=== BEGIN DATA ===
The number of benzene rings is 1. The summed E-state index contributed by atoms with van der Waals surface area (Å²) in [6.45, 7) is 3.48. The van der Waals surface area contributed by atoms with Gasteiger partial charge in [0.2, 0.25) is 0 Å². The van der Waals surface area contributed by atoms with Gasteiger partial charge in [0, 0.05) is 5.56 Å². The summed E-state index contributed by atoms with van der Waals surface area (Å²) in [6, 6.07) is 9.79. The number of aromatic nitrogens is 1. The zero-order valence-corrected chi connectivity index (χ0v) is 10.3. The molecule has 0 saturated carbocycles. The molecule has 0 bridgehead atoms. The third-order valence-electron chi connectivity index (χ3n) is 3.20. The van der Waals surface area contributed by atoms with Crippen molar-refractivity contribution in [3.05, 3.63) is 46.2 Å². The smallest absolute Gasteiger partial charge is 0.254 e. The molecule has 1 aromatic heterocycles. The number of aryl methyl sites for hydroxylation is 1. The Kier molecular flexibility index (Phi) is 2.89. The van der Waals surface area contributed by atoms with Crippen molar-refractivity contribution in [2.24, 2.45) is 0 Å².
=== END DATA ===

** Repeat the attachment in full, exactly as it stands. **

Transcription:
The number of benzene rings is 1. The summed E-state index contributed by atoms with van der Waals surface area (Å²) in [6.45, 7) is 3.48. The van der Waals surface area contributed by atoms with Gasteiger partial charge in [0.2, 0.25) is 0 Å². The van der Waals surface area contributed by atoms with Gasteiger partial charge in [0, 0.05) is 5.56 Å². The summed E-state index contributed by atoms with van der Waals surface area (Å²) in [6, 6.07) is 9.79. The number of aromatic nitrogens is 1. The zero-order valence-corrected chi connectivity index (χ0v) is 10.3. The molecule has 0 saturated carbocycles. The molecule has 0 bridgehead atoms. The third-order valence-electron chi connectivity index (χ3n) is 3.20. The van der Waals surface area contributed by atoms with Crippen molar-refractivity contribution in [3.05, 3.63) is 46.2 Å². The smallest absolute Gasteiger partial charge is 0.254 e. The molecule has 1 aromatic heterocycles. The number of aryl methyl sites for hydroxylation is 1. The Kier molecular flexibility index (Phi) is 2.89. The van der Waals surface area contributed by atoms with Crippen molar-refractivity contribution in [2.24, 2.45) is 0 Å².